Now they’re just mocking us.
Muggers go to work in gangs, wearing neon-green full-bodysuits — and when one is caught and charged, it’s straight back to the streets because that’s the new normal in New York.
So thank you, Gov. Kathy Hochul. You didn’t sign off on those criminal-justice “reforms” three years ago, to be sure, but folks are wondering just how bizarre things have to get before you decide to roll them back.
That is, New Yorkers now get that the joke is on them — and they’re not amused.
Take the case of Mariam Issouf, 26 years old and an alleged member of the so-called Green Goblin crew that assaulted and robbed two teens on the subway on Oct. 2. Charged with a violent felony and then no-bailed, she walked out of court behind her lawyer Tuesday, her head under a black leather jacket.
She hadn’t done anything wrong, said the lawyer, with a straight face. Which is what lawyers do, of course.
Even when their clients have been caught on cellphone video, with a half-dozen or so others, dressed in full neon-green bodysuits — space-alien masks completed the ensemble — getting all rambunctious on a Times Square subway train at 2 a.m.
Two 19-year-olds were slapped around and robbed, and Issouf subsequently was charged with felony assault — but, hey, it’s all guilt by association. Because when folks are assaulted by people wearing neon-green bodysuits, and your client was at the scene wearing a neon-green bodysuit — well, who’s to say who did what to whom? Don’t be judgmental.
Wrong. Be very judgmental. Because the bodysuit is the point: When muggers are comfortable roaming in packs wearing what amounts to “Arrest me” signs on their backs, a moment close to terminal decline has arrived.
And when Hochul, Assembly Speaker Carl Heastie, Senate Majority Leader Andrea Stewart-Cousins, and every single legislator who voted for the “reforms” are just fine with that — with an election less than a month away — hope for positive change probably in the wind.
Hochul is running for a full term, and Nov. 8 could be the state’s last chance to push back until at least 2026. Indeed, who knows how contemptuous of public order New York’s leaders will have become by then — or what well-dressed muggers will be wearing to work?
Not for nothing has Hochul been smug about it all. And why shouldn’t she be — starting with a commanding party-enrollment advantage, working New York’s pay-to-play culture without a trace of conscience, and showing strong poll strength out of the gate?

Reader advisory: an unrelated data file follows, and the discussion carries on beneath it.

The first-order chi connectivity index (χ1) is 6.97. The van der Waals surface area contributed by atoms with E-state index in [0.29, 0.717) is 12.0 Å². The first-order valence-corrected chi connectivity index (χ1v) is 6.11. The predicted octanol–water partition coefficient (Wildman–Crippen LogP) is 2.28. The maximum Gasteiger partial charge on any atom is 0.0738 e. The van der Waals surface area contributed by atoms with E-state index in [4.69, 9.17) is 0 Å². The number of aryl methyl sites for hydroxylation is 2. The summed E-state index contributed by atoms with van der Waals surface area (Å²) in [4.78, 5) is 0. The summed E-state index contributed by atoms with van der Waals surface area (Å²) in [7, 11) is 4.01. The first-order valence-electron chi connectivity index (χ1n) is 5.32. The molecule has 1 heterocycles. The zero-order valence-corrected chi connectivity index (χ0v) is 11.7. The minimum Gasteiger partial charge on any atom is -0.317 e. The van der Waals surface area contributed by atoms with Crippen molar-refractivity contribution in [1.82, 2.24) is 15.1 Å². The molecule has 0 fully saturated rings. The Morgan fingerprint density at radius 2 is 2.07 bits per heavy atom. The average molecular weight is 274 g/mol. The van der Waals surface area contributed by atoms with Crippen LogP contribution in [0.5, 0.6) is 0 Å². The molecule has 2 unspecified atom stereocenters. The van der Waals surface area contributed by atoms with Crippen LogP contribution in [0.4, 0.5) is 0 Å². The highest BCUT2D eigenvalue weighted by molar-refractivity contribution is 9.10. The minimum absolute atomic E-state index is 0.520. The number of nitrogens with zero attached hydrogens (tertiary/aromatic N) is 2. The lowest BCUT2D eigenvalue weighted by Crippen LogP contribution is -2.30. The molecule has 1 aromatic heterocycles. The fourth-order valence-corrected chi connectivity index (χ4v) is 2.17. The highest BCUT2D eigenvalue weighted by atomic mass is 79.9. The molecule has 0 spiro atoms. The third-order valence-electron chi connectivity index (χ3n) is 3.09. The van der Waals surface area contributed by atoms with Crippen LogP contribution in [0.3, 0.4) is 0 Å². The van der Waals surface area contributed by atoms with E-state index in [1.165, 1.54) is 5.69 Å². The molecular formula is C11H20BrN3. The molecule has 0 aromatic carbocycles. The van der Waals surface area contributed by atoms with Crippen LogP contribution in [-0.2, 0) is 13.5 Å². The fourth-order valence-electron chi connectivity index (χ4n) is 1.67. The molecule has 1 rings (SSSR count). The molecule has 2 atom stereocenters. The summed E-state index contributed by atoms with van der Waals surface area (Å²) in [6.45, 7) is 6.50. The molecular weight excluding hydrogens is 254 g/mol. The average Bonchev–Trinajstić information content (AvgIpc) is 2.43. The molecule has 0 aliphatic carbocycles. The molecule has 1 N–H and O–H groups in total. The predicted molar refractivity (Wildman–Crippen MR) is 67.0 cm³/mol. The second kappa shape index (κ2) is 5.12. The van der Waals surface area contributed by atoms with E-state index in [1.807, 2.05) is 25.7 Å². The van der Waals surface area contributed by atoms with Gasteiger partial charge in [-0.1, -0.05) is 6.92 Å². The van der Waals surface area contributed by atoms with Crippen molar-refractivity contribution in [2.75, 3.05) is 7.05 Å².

But there’s a difference between smirking self-confidence and brazen contempt. And Kathy Hochul shows a lot of the latter.
Is she a progressive true-believer, as she projects, or just a cynical fellow traveler in the Andrew Cuomo mold — looking for a leg up in a cobalt-blue environment?
Well, she’s from Buffalo — Democrat country but hardly progressive turf — and she’s a once-upon-a-time darling of the National Rifle Association. And how many former Erie County clerks have hard-left views, anyway?
So let’s go with a cynical fellow traveler in the Andrew Cuomo mold — a lady who knows better but who embraces the lefty line anyway.
Small wonder, then, that some polls show a tightening race. Yes, it would take a seismic realignment for Hochul to be defeated by Republican Lee Zeldin next month — but that’s what they said about state Sen. George Pataki until New York woke up to Gov.-elect Pataki on Nov. 9, 1994.
The electorate was sick of a lot of things back then, and violent crime was right at the top of the list. Gotham voters had installed Rudy Giuliani in City Hall the year before — and while Eric Adams certainly is no Rudy, he was the tough-on-crime Democratic mayoral candidate last year, and he won.
So maybe there’s some hope for Zeldin. That is if he can make New York voters understand that there is scant hope for safer streets without a determined advocate in Albany’s Executive Mansion.
New York is, constitutionally, a strong-governor state. Incumbents have enormous power, even when faced with a hostile Legislature.
But only if that incumbent has the technical savvy, and the will, to pull the right levers — and then weather the inevitable blowback. Hochul falls short on all three counts. And that’s why the Green Goblins are winning.
Safe streets? It’s up to you, New York, New York.